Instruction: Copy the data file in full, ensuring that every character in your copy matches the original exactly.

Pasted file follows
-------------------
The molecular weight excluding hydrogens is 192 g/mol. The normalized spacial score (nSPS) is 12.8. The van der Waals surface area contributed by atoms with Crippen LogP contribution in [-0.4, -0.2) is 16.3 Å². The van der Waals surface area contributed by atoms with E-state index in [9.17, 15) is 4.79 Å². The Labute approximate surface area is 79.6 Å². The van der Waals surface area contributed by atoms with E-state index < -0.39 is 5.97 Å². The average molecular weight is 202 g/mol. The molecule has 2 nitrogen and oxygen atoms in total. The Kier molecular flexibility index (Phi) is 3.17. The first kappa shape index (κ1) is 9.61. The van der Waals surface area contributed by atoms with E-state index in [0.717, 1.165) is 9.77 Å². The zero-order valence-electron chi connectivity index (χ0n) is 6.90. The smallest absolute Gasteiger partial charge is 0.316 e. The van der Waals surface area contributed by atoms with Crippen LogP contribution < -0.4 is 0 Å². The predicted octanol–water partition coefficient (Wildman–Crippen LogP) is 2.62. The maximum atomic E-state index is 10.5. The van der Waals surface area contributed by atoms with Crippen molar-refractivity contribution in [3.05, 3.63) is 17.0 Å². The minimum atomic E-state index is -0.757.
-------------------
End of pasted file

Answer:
The molecular weight excluding hydrogens is 192 g/mol. The normalized spacial score (nSPS) is 12.8. The van der Waals surface area contributed by atoms with Crippen LogP contribution in [-0.4, -0.2) is 16.3 Å². The van der Waals surface area contributed by atoms with E-state index in [9.17, 15) is 4.79 Å². The Labute approximate surface area is 79.6 Å². The van der Waals surface area contributed by atoms with E-state index < -0.39 is 5.97 Å². The average molecular weight is 202 g/mol. The molecule has 2 nitrogen and oxygen atoms in total. The Kier molecular flexibility index (Phi) is 3.17. The first kappa shape index (κ1) is 9.61. The van der Waals surface area contributed by atoms with E-state index in [0.717, 1.165) is 9.77 Å². The zero-order valence-electron chi connectivity index (χ0n) is 6.90. The smallest absolute Gasteiger partial charge is 0.316 e. The van der Waals surface area contributed by atoms with Crippen LogP contribution < -0.4 is 0 Å². The predicted octanol–water partition coefficient (Wildman–Crippen LogP) is 2.62. The maximum atomic E-state index is 10.5. The van der Waals surface area contributed by atoms with Crippen molar-refractivity contribution in [3.05, 3.63) is 17.0 Å². The minimum atomic E-state index is -0.757.